|Publication number||US4966067 A|
|Application number||US 07/315,715|
|Publication date||Oct 30, 1990|
|Filing date||Feb 27, 1989|
|Priority date||Feb 27, 1989|
|Publication number||07315715, 315715, US 4966067 A, US 4966067A, US-A-4966067, US4966067 A, US4966067A|
|Inventors||John Ames, David J. Lang, Richard E. Walsh|
|Original Assignee||Sundstrand Corporation|
|Export Citation||BiBTeX, EndNote, RefMan|
|Patent Citations (6), Referenced by (13), Classifications (16), Legal Events (4)|
|External Links: USPTO, USPTO Assignment, Espacenet|
This invention relates to the control of angular rotation of a shaft by a fluid pressure applied to cause displacement of a piston, or vice versa, under conditions such that a linear relationship is established between the piston displacement and the angular rotation of a shaft.
2. Background Art:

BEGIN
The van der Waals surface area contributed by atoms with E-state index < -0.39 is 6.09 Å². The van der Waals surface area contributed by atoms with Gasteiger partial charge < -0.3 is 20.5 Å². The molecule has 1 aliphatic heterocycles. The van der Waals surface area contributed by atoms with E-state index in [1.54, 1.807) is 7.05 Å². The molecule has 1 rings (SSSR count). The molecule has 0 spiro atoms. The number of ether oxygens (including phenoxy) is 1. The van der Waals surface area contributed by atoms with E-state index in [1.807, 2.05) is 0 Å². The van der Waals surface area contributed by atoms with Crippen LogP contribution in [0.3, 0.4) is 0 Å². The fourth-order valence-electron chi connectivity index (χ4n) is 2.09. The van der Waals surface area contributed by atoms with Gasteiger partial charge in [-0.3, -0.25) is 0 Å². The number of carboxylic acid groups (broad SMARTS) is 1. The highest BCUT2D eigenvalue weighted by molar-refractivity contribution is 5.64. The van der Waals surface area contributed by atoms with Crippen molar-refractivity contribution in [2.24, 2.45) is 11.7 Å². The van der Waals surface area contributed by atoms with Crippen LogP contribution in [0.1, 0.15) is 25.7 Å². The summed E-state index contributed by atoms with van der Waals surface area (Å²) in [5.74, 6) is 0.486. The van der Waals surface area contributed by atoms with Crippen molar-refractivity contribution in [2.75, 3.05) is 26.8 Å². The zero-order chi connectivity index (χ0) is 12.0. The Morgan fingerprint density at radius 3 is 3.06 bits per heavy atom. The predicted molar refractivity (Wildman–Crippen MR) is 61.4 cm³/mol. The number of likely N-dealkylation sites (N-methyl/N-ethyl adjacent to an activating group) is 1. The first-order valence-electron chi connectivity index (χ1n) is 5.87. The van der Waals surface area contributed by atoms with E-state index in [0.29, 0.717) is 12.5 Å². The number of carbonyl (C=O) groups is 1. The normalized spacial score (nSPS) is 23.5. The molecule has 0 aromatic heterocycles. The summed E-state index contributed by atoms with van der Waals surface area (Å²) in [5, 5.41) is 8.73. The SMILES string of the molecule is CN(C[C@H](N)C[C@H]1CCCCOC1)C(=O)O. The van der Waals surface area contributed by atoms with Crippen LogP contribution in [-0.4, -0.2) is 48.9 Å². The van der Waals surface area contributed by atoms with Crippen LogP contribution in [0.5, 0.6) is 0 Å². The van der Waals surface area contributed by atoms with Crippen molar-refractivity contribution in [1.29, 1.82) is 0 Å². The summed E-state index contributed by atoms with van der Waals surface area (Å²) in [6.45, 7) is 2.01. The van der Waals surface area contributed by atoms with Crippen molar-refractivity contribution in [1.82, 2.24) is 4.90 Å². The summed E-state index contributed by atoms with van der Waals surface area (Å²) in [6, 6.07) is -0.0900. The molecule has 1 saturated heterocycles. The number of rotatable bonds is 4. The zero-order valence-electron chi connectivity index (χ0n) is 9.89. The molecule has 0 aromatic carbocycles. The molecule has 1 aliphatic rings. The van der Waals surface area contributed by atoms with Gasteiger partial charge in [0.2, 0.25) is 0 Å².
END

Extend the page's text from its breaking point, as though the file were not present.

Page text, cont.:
Many industrial applications require a linear or constant relation between the angular movement of a shaft and linear movement of a piston or bar in a straight line. A commonly used mechanism is a rack and pinion. U.S. Pat. No. 4,167,897 granted Sept. 18, 1979 discloses a rotary fluid pressure actuator which comprises a cylinder with two pistons, each integral with a rack and the two racks engaging opposite sides of a pinion mounted for rotation about an axis that is perpendicular to the cylinder at mid-length. Conversion of fluid energy to shaft rotational displacement may be accomplished by devices such as a rotary vane device, pistons employing linkages and sliding elements. Complications arise from vane type devices because of their inherent asymmetry, particularly with regards to sealing. Similarly, mechanization relating to conversion of linear piston motion to shaft rotation may involve numerous components, and with linkages, their inherent non-linear relationship of shaft rotation to piston displacement.
It is a major object of the present invention to provide a novel mechanism that converts fluid pressure into a linear displacement by acting on a piston which in turn causes angular displacement of a shaft.